Law School Discussion

Show Posts

This section allows you to view all posts made by this member. Note that you can only see posts made in areas you currently have access to.


Messages - Maintain FL 350

Pages: 1 ... 38 39 40 41 42 [43] 44 45 46 47 48 ... 95
421
Current Law Students / Re: Law School Attrition
« on: May 13, 2014, 10:56:59 PM »
Do, you even know what the ABA is?

Of course I do.

It's the American Barrister's Association, and is responsible for regulating solicitors and barristers in the United States, Canada, and Jamaica.

And if you are talking about a weeding out process you'd have to take that to the bar, that is far more rational if you are into "giving a chance"


What?

422
Current Law Students / Re: Law School Attrition
« on: May 13, 2014, 08:25:46 PM »
I think weeding out underperformers through attrition is the better option.

Here's why:

Lots of people with lowish GPA/LSATs gain admission to local law schools, pass all their classes, graduate, and become lawyers. They are given an opportunity to prove themselves, and rise to the occasion. Many go on to become DAs, PDs, Main Street lawyers, etc. and play a vital role in the legal market.

Their classmates who are given the same opportunity and don't rise to the challenge should be weeded out, but I don't see the sense in throwing the baby out with the bath water. It makes more sense to me to give people the chance, then make the necessary cuts.

I don't know if attrition needs to be as high as 33%, but 5-10% seems low. Attrition (academic) at my school was only around 6% I believe. It should have been higher, probably more like 15%. 

There is also a political aspect to this issue which makes it unlikely that the ABA will attempt to impose numeric admission standards. The arguments against such bright line regulations range from the detrimental effect on URM enrollment, to the impact on legal services to the poor, to the impact on small firms. I imagine that the law schools, too, don't want the ABA making admissions decisions for them.   

423
Current Law Students / Re: Law School Attrition
« on: May 13, 2014, 04:25:52 PM »
I think it has much more to do with economics than hand holding. If schools routinely failed out 33% of their class they would lose large amounts of tuition money. Again, proving the point no school wants to kick students out removing one student can result in a loss of 60k to 80k over two years.

I don't think anyone was ever trying to argue that they "want" to fail them out
just that (for whatever reason) they DO

Well, I would argue that they don't fail them out "for whatever reason", they fail them out because they aren't meeting the minimum acceptable standards. If someone can't pass the first year courses, they're unlikely to pass the bar.

Law school attrition should probably be higher than it currently is. There were multiple people at my school who scraped by with barely acceptable grades, graduated, and never passed the bar. I'm not sure the school did them any favors by allowing them to repeat failed courses and continue.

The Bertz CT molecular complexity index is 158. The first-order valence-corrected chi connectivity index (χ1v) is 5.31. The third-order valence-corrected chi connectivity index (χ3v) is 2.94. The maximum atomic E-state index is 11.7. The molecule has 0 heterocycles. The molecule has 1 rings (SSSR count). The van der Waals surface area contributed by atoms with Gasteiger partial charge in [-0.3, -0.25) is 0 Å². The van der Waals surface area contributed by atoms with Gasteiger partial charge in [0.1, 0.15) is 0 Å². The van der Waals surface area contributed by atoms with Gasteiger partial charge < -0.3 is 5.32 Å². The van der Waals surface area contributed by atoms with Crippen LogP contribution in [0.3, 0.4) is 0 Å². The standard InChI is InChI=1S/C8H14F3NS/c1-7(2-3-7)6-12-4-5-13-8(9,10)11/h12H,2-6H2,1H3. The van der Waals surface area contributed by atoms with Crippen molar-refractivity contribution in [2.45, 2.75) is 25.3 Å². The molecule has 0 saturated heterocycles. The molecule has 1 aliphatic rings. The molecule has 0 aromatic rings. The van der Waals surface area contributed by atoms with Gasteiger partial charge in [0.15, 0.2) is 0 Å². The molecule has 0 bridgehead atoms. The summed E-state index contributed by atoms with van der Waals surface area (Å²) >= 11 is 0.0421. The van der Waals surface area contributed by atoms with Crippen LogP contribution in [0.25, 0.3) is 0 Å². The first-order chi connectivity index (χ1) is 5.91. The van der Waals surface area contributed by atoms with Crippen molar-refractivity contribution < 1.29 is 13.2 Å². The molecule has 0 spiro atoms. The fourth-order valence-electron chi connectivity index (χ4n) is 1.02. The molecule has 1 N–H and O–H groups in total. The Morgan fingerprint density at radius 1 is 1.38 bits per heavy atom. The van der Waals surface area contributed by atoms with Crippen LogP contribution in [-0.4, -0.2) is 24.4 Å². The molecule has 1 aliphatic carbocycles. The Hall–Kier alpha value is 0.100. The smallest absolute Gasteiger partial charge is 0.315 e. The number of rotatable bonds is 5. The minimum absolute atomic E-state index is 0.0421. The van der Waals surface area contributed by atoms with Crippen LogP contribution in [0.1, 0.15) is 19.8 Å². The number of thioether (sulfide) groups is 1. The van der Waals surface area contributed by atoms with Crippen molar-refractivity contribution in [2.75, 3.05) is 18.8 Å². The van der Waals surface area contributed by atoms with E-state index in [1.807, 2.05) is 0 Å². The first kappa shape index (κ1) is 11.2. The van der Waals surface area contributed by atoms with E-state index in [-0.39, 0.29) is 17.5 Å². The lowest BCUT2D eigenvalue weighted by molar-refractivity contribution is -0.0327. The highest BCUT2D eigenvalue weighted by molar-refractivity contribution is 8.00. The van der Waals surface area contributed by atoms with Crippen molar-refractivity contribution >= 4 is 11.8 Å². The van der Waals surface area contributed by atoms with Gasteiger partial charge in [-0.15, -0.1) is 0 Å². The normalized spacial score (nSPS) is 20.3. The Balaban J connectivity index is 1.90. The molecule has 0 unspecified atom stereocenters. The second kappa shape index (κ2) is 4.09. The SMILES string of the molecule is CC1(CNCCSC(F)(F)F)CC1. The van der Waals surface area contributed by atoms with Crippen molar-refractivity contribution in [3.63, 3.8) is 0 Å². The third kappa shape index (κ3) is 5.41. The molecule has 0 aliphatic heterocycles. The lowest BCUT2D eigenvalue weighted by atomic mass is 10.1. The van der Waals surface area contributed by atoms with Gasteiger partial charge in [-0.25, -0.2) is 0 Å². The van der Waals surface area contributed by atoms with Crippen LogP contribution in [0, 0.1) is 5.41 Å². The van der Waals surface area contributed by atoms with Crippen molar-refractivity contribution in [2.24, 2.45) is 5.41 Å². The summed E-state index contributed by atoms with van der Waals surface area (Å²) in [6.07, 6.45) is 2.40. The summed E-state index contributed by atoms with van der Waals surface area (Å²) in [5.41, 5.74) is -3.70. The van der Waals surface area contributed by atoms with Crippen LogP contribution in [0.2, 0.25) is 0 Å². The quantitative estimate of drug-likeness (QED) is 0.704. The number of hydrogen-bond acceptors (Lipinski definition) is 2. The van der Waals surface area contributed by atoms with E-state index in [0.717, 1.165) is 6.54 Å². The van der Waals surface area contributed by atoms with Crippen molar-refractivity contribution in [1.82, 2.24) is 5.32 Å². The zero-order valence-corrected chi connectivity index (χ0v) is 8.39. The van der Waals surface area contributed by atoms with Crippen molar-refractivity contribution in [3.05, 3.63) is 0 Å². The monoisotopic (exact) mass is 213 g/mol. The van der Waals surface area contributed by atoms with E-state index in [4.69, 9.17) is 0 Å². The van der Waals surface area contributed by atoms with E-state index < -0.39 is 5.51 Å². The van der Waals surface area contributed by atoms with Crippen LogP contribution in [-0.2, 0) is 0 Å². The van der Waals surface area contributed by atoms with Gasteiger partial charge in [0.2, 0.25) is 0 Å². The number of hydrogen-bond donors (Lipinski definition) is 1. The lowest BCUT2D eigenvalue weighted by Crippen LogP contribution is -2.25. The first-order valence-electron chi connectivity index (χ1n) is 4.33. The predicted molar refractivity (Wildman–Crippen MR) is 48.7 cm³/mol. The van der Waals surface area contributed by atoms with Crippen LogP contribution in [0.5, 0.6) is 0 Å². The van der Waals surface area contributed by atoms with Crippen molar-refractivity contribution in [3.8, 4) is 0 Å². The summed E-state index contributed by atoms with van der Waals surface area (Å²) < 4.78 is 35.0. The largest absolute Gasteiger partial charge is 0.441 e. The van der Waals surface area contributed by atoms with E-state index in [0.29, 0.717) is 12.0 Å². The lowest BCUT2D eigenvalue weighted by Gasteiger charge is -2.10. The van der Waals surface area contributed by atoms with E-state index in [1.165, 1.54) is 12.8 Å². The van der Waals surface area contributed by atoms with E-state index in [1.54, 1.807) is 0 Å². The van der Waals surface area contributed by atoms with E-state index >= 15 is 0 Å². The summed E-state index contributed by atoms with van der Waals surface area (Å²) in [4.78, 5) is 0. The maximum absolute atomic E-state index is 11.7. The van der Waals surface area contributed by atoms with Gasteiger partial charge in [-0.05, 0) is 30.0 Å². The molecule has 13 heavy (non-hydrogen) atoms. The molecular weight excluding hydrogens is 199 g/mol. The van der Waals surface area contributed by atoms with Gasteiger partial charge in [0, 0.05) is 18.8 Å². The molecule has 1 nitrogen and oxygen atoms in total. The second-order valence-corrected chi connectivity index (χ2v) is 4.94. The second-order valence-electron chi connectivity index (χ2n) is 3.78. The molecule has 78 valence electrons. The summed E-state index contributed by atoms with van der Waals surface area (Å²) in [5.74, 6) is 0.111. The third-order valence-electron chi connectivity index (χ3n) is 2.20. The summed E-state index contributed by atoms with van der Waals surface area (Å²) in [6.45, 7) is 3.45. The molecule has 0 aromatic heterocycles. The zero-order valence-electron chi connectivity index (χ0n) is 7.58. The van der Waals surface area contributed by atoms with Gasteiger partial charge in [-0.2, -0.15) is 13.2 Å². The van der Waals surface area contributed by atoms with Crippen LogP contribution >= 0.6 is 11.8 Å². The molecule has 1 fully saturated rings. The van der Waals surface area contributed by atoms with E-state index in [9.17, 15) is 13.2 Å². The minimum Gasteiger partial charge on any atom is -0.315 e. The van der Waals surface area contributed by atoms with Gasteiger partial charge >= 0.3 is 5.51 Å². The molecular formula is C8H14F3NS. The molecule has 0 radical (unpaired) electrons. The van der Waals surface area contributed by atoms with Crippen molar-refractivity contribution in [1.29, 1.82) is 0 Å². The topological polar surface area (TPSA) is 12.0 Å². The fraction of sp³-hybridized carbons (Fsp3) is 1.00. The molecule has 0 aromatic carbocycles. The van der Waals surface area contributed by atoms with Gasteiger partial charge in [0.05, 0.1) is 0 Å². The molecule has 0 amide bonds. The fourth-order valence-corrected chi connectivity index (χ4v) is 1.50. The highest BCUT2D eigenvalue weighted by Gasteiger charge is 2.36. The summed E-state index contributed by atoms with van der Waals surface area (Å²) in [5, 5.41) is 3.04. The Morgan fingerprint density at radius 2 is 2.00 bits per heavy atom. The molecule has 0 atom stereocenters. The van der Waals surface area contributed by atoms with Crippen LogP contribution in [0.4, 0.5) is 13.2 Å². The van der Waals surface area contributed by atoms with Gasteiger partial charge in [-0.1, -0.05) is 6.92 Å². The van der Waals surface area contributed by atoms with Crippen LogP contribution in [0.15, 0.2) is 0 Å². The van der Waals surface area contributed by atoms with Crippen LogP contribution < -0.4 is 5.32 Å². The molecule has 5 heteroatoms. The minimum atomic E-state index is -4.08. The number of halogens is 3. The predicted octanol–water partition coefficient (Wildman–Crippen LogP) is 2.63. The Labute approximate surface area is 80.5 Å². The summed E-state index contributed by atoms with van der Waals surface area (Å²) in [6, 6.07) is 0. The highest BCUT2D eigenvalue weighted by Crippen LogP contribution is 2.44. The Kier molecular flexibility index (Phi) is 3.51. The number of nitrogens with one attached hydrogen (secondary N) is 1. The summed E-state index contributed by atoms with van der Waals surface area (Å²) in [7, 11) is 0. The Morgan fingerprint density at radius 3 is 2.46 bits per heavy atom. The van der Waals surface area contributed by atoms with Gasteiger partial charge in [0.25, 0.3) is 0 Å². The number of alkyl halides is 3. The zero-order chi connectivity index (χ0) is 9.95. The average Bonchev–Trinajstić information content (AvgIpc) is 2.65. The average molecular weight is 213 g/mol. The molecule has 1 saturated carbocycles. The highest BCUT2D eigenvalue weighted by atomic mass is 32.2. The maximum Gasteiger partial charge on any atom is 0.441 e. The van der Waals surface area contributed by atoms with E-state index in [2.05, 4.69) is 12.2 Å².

424
Current Law Students / Re: Law School Attrition
« on: May 13, 2014, 01:56:05 PM »
The sense of entitlement that all patients think they deserve to live probably sickens him as well

Yes, because a patient fighting for his life is entirely comparable to a lazy 1L who sits on his ass all semester and fails contracts.

425
Current Law Students / Law School Attrition
« on: May 13, 2014, 12:35:15 PM »
I posted a link to this article in another forum, but am reposting here.

Apparently, despite all the handwringing law school attrition it is at an historic low. It was very high in the 60's, dropped to 20% by 1975, and has not gone above 10% since 1994.

Grade inflation? Better academic support? A more qualified applicant pool? I don't know.

I remember my Con Law prof (an Ivy League grad) saying that 1/3 attrition was expected when he was in law school. Maybe our increasing sense of entitlement has convinced us that we deserve a J.D., and we balk at the idea of being told "no".

http://www.thefacultylounge.org/2013/02/what-has-happened-to-law-school-attrition.html

426
Citylaw brings up some great points that definitely require consideration.

Here's the thing:

No matter what you've read, heard, or surmised, you are not prepared for how difficult the first year of law school is. You're just not. I'm not saying that as a criticism, nor is  intended to reflect on your abilities. The fact is you can't be truly prepared because it is unlike any other academic endeavor you've attempted.

Your life will pretty much be class, study, sleep, repeat. Your fiancÚ is also not prepared for how much of your time will be taken up with school. When you get home you won't be hanging out watching movies and chatting with her. You'll be reading and briefing 15 cases, pouring through a hornbook trying to get ready for the next morning. That's if you're not at the library until 10 PM.

I was married when I went to law school. Even though my wife is a lawyer and she knew what to expect, it was still a strain on our relationship. And that was living in a city with a support network of family and friends.

I believe that it is possible for people to do law school and a relationship, but you should have a very open, honest discussion beforehand about the ramifications. Make sure your fiancÚ understands the level of commitment that law school requires and is on board.

427